Josh Pastner was cut out for coaching college basketball at a very young age. When he was 13, he already began scouting high school basketball players and published the “Josh Pastner Scouting Report” on local high school players. While others his age aspiring for a career in basketball spent hours on the blacktop, Pastner took it a step further. His father gave him the reigns to an AAU team that included such future NBA starters as Emeka Okafor and T.J. Ford.
Pastner was similarly precocious in many other aspects of his life as well. He completed his Bachelor’s degree in two and a half years, and he finished his Master’s degree in just one year, all while playing basketball for the University of Arizona.
Now, Pastner’s job is to show that his wisdom beyond his years, questioned by no one, is the right recipe for a Tech basketball program looking for a facelift.
While working under College Basketball Hall of Fame inductee coach Lute Olson and legendary current coach John Calipari, Partner quickly ascended in the coaching ranks and became known for his fervent recruiting efforts. In 2009, Calipari left the Tigers to take a job with a jungle feline of another kind: the Wildcats of Kentucky, whose two-year flirt with Billy Gillespie had done little to recapture the magic of previous coaches Rick Pitino (now at Louisville) and Tubby Smith (ironically, now at Memphis), and Pastner was set to follow. On his way to Lexington, he got a call from Memphis athletic director R.C. Johnson. Pastner turned around and drove back to Memphis. The head coaching job was his, and he quickly accepted. His first job as head man had arrived.
Pastner recruited one of the top classes in the country and avoided a significant drop off to be named the Conference USA Coach of the Year. In seven years as the head coach at Memphis, he led the Tigers to an NCAA Tournament appearance four times. He also helped another one of his peers get an early start to his coaching career. While he was still an NBA player, Luke Walton joined Josh Pastner’s staff as an assistant coach. The two were teammates at the University of Arizona, and under the guidance of Pastner, Walton was able to develop the fundamentals of coaching that helped him in the NBA with the Golden State Warriors and now with the Los Angeles Lakers.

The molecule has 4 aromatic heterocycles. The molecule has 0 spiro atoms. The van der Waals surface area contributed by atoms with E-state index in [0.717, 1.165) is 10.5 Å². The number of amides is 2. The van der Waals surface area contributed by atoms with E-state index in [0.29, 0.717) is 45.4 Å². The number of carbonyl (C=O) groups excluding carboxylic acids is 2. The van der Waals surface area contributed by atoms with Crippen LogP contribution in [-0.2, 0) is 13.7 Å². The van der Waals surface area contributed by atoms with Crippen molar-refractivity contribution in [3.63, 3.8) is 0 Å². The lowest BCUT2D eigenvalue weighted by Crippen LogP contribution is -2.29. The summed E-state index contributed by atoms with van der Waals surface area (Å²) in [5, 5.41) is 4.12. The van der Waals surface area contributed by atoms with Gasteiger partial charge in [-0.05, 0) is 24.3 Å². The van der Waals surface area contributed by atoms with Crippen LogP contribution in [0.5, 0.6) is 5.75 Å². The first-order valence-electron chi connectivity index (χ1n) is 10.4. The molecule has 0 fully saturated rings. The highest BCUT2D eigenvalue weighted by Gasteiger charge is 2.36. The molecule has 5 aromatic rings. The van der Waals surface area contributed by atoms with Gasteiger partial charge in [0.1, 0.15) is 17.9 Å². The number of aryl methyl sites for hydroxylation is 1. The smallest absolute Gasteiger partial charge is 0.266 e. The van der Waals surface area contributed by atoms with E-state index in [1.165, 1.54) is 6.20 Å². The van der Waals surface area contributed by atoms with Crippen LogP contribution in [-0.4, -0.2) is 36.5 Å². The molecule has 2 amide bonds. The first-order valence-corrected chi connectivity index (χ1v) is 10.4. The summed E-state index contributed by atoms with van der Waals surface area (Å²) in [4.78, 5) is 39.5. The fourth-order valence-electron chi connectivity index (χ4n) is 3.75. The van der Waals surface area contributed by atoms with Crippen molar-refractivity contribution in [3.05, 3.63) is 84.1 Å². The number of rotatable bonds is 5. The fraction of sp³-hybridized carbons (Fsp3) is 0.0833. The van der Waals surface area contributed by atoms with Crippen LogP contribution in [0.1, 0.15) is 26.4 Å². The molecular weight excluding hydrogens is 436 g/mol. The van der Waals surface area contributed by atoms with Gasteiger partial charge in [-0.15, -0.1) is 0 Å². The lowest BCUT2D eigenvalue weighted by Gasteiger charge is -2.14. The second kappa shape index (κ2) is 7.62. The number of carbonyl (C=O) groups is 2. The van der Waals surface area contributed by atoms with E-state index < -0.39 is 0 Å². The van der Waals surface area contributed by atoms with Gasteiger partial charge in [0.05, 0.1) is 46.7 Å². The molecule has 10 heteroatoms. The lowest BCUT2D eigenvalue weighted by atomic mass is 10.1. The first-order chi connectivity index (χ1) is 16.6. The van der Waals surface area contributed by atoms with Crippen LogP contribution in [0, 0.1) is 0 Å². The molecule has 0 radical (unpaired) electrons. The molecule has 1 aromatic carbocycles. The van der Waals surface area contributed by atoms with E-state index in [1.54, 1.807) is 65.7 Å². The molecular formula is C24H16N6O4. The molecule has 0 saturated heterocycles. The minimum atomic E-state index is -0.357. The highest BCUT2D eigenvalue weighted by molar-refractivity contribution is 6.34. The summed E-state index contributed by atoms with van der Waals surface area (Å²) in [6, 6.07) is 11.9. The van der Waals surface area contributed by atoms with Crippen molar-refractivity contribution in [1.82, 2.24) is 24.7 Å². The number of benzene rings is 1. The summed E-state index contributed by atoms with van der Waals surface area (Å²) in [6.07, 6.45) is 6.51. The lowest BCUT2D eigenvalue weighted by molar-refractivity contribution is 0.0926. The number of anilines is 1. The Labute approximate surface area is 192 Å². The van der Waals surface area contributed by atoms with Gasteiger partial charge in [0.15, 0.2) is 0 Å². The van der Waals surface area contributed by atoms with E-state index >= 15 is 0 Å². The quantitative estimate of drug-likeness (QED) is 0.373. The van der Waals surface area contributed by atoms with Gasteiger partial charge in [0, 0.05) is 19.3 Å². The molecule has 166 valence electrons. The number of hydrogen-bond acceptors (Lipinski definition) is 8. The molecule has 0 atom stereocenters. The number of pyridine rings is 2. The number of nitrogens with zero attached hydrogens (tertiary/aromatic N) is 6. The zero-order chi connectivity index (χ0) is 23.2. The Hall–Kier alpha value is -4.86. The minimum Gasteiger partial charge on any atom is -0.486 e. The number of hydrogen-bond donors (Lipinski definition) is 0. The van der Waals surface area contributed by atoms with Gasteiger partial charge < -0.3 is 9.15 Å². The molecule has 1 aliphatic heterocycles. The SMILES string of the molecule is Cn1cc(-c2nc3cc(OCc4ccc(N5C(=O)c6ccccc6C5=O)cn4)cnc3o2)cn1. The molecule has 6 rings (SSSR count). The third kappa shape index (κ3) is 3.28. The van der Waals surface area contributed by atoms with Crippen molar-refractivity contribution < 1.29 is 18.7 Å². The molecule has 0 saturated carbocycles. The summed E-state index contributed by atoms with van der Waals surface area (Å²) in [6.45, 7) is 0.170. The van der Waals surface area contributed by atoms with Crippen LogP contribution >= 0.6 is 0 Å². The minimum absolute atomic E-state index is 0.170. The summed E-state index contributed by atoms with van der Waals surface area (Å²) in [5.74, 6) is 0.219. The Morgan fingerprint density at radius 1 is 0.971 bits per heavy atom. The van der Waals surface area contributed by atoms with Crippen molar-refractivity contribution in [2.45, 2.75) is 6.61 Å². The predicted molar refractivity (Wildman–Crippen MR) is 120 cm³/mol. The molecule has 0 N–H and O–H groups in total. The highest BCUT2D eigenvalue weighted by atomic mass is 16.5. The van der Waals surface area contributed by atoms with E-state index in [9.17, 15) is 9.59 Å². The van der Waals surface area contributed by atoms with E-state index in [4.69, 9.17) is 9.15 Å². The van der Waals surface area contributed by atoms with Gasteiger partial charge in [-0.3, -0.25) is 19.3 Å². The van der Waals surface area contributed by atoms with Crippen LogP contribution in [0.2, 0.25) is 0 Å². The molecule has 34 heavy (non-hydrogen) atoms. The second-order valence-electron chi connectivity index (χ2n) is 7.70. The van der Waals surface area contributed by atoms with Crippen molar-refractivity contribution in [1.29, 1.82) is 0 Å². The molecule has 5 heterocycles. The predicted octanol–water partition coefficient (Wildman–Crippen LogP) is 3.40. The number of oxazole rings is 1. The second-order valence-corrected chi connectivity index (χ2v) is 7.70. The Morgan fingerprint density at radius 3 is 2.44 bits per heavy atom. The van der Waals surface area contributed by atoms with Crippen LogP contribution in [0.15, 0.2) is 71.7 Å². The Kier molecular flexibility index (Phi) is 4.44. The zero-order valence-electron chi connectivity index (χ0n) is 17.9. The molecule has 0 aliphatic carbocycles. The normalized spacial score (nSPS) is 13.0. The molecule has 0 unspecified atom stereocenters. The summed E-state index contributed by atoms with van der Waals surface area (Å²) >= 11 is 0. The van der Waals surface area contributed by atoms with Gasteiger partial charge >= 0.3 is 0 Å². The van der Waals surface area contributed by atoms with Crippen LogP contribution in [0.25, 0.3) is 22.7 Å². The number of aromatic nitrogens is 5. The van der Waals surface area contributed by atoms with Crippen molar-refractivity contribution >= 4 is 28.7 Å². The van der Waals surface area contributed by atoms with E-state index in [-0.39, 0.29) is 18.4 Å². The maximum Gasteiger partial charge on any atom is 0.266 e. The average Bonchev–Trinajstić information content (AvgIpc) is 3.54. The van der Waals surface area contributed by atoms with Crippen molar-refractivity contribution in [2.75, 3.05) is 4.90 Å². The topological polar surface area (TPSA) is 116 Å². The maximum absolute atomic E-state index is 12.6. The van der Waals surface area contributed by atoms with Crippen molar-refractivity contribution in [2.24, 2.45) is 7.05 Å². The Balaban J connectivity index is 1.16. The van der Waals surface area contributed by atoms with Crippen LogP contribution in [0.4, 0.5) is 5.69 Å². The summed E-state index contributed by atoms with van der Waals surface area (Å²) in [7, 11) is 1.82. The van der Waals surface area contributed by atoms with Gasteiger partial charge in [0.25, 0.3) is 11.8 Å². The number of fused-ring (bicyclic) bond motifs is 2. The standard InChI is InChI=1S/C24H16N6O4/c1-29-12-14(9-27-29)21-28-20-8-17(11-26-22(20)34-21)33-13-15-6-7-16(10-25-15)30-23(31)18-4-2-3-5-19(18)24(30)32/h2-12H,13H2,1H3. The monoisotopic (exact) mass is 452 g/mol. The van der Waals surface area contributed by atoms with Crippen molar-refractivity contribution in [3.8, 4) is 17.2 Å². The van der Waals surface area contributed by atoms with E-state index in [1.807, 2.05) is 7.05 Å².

But times weren’t easy. The Tigers were still savoring the newfound relevance brought to the program by Calipari and expectations were high. The placard on the head coach’s office had changed, but Memphis very much remained John Calipari’s program in spirit. Despite solid year-in, year-out recruiting, Pastner was never able to transform his talent into the tournament success expected by fans. A move was in order, and the opening of the Tech job with Brian Gregory’s termination was an appealing one.
In Pastner’s own words to David Gardner of Sports Illustrated, “at Memphis … it was just a straight-sustain, sustain, sustain. We were trying to win 30 [games] every year to match Coach Calipari.” Any coach would have a difficult time filling those footsteps, let alone a first-time head coach.
Coaching at Tech allows Pastner to build up his own program. With the allure of a big city, recruiting opportunities, and the competition of the ACC, there’s a lot to like about coaching the Jackets. Pastner intends to fully see out a rebuild, viewing it as his chance to leave his “own imprint on the program.”
At the beginning of the rebuild, Pastner has put together a squad that is wildly exceeding pessimistic predictions by the media made in the preseason. Most polls and media outlets had the Jackets slotted to finish at the bottom of the ACC, either No. 14 or No. 15 out of 15 teams. A strong showing in non-conference games, including a win over 15-5 Virginia Commonwealth helped to set up the Jackets for a tough ACC slate.
Early results have Pastner in the ACC Coach of the Year conversation, and while conference play is just getting started, he no doubt deserves consideration.
Pastner has been very open with Tech fans as well as the media. He is clear about his goals for the program and his recruiting efforts demonstrate his dedication. He has the AAU circuit excited about how he has developed players like Ben Lammers and Quinton Stephens and also given freshmen like Josh Okogie and Justin Moore extensive opportunities to play. Pastner is locked in on the current season now, but when asked about the future by Ken Sugiura of the Atlanta Journal-Constitution, he was clear about his optimism.
“I think people have a vision of what we want to do and as we continue to upgrade with talent … we’ll be better as we move forward” Pastner said.
Until recruiting season picks back up in April, Pastner has put Tech fans and other ACC teams on alert. With Pastner’s past, this is more likely a trend than a fluke.